Egyptian author Bilal Fadl will kick off a spring lecture series at NYU next month:
The idea for the series came from NYU doctoral candidate Antonio Musto, who initially envisioned a small monthly lecture series aimed at students of Arabic at NYU.
He brought on fellow PhD candidates David Kanbergs and Omar Alsayyed as co-organizers, and together they decided to widen the scope of the series. According to Kanbergs, they developed the series with two goals in mind: “First, to promote public discussion in Arabic of topics in history, politics, journalism and the arts, and second, to provide students of Arabic with a helpful way to enrich their language learning.”
On March 1st, Fadl is set to present “an in-depth study of the ways in which Egyptian cinema has dealt with both state and societal censorship and restriction.” On April 5, Hashem Beck will read from her English-Arabic “duets,” as well as her most recent collection, Louder Than Hearts. Then, on May 2, al-Atrash will “present a lecture on how different art forms practiced by the Syrian people during the uprising contributed to activating critical thinking and to deconstructing conventional ideas of a dictator in order to contest and renegotiate his power over the people.”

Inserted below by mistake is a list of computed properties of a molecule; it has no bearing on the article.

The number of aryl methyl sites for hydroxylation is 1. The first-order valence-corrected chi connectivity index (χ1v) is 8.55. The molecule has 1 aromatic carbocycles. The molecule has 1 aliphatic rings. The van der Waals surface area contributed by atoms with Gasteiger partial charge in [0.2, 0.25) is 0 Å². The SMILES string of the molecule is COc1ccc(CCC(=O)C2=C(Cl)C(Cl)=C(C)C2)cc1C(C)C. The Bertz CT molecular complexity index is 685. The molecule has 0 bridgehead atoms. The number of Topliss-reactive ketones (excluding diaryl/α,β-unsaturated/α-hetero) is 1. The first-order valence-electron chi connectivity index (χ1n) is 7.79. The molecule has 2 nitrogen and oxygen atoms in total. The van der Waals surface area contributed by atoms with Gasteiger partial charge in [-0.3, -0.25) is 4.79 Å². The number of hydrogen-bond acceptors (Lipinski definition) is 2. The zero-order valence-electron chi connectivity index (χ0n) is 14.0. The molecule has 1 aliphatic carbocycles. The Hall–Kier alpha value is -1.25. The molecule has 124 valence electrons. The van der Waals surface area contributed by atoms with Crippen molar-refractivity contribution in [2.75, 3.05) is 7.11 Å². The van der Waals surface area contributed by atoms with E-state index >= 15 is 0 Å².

All events are open to the public, and will take place in the Hagop Kevorkian Center Library, 255 Sullivan St. (at Washington Square South).
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